To freeze an Aspiration Zero Card, log in to the Aspiration mobile app and navigate to “Card Management." You can also call Aspiration customer service at 1-877-559-0905 and ask them to freeze your card, though it is much easier to lock and unlock a credit card on the app.
Freezing your Aspiration Zero Card will temporarily prevent purchases from being made with your card number, which can be convenient if you lost your credit card or if you’re trying to control your spending. For lost cards, it’s also important to note that you won’t be held responsible for unauthorized purchases thanks to a $0 fraud liability guarantee.
How to Freeze an Aspiration Zero Card
Log in to your Aspiration mobile app.
Navigate to the Card Management section.
Change the settings so that your card is locked.
Locking your Aspiration Zero Card will stop new purchases. To start using your credit card at full capacity again, just navigate back to the Card Management page and unlock the Aspiration Zero Card.
No, you don’t have to pay for unauthorized credit card charges by family members, at least in most cases. If someone takes your credit card and uses it without permission, that’s considered fraud. It doesn’t matter whether they’re family, a friend, or a complete stranger.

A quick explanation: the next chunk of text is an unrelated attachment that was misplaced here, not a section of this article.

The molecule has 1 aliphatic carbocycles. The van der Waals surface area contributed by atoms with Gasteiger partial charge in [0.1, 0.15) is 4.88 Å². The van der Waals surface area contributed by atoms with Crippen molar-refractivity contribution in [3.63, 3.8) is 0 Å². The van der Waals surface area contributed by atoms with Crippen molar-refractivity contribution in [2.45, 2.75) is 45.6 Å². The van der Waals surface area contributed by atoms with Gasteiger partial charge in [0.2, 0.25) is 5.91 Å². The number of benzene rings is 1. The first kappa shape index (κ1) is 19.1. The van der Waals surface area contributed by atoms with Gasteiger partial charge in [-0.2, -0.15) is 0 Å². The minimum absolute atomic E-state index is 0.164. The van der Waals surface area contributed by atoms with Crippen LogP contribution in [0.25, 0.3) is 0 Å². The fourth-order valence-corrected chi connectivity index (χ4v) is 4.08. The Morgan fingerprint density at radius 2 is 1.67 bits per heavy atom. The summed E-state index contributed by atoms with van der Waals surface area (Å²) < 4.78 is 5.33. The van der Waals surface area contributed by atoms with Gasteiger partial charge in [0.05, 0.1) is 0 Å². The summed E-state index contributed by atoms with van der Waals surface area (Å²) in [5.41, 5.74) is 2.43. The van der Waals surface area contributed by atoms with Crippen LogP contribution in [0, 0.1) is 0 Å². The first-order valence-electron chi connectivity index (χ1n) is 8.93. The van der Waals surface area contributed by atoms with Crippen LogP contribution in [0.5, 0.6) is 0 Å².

Here’s how to handle unauthorized credit card charges by a family member:
Ask that person for payment. If they’re willing to give you the money, you may not need to dispute the charges, and you can give them a warning not to do it again. That could eliminate a lot of the hassle.
Contact your issuer. If your family member refuses to pay you back, you should report the incident to your credit card company. To do so, you’ll need to file a dispute. Once the company investigates the situation, they will issue you a refund if they agree with your claim.